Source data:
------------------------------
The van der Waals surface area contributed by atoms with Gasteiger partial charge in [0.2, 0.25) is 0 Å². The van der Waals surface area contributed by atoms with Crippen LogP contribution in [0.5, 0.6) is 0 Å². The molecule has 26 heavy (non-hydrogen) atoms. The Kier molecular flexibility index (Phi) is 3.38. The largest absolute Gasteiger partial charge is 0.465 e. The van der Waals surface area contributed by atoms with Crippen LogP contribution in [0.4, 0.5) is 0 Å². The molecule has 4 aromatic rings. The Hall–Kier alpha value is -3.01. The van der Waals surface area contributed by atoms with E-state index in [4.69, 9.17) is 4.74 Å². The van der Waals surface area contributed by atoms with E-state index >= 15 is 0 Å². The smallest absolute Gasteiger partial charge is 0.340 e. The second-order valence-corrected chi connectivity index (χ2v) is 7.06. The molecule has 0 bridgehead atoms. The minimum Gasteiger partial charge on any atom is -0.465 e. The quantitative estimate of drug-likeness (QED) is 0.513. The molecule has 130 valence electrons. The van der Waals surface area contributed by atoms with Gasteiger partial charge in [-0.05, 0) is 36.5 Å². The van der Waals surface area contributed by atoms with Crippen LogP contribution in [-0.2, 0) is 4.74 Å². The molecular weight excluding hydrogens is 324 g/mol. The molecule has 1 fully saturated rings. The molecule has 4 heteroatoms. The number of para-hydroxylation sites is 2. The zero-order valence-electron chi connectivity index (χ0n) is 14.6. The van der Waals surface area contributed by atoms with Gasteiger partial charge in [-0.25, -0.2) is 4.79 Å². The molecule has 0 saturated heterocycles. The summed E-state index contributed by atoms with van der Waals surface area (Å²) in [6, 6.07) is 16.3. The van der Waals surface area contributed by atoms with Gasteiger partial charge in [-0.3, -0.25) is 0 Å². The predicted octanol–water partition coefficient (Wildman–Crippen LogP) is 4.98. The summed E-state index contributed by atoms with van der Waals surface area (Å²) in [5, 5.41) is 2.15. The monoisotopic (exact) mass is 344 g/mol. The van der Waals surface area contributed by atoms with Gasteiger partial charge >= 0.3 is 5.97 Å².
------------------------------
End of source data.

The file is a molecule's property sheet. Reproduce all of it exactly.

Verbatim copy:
The van der Waals surface area contributed by atoms with Gasteiger partial charge in [0.2, 0.25) is 0 Å². The van der Waals surface area contributed by atoms with Crippen LogP contribution in [0.5, 0.6) is 0 Å². The molecule has 26 heavy (non-hydrogen) atoms. The Kier molecular flexibility index (Phi) is 3.38. The largest absolute Gasteiger partial charge is 0.465 e. The van der Waals surface area contributed by atoms with Crippen LogP contribution in [0.4, 0.5) is 0 Å². The molecule has 4 aromatic rings. The Hall–Kier alpha value is -3.01. The van der Waals surface area contributed by atoms with E-state index in [4.69, 9.17) is 4.74 Å². The van der Waals surface area contributed by atoms with E-state index >= 15 is 0 Å². The smallest absolute Gasteiger partial charge is 0.340 e. The second-order valence-corrected chi connectivity index (χ2v) is 7.06. The molecule has 0 bridgehead atoms. The minimum Gasteiger partial charge on any atom is -0.465 e. The quantitative estimate of drug-likeness (QED) is 0.513. The molecule has 130 valence electrons. The van der Waals surface area contributed by atoms with Gasteiger partial charge in [-0.05, 0) is 36.5 Å². The van der Waals surface area contributed by atoms with Crippen LogP contribution in [-0.2, 0) is 4.74 Å². The molecular weight excluding hydrogens is 324 g/mol. The molecule has 1 fully saturated rings. The molecule has 4 heteroatoms. The number of para-hydroxylation sites is 2. The zero-order valence-electron chi connectivity index (χ0n) is 14.6. The van der Waals surface area contributed by atoms with Gasteiger partial charge in [-0.25, -0.2) is 4.79 Å². The molecule has 0 saturated heterocycles. The summed E-state index contributed by atoms with van der Waals surface area (Å²) in [6, 6.07) is 16.3. The van der Waals surface area contributed by atoms with Gasteiger partial charge in [-0.3, -0.25) is 0 Å². The predicted octanol–water partition coefficient (Wildman–Crippen LogP) is 4.98. The summed E-state index contributed by atoms with van der Waals surface area (Å²) in [5, 5.41) is 2.15. The monoisotopic (exact) mass is 344 g/mol. The van der Waals surface area contributed by atoms with Gasteiger partial charge >= 0.3 is 5.97 Å².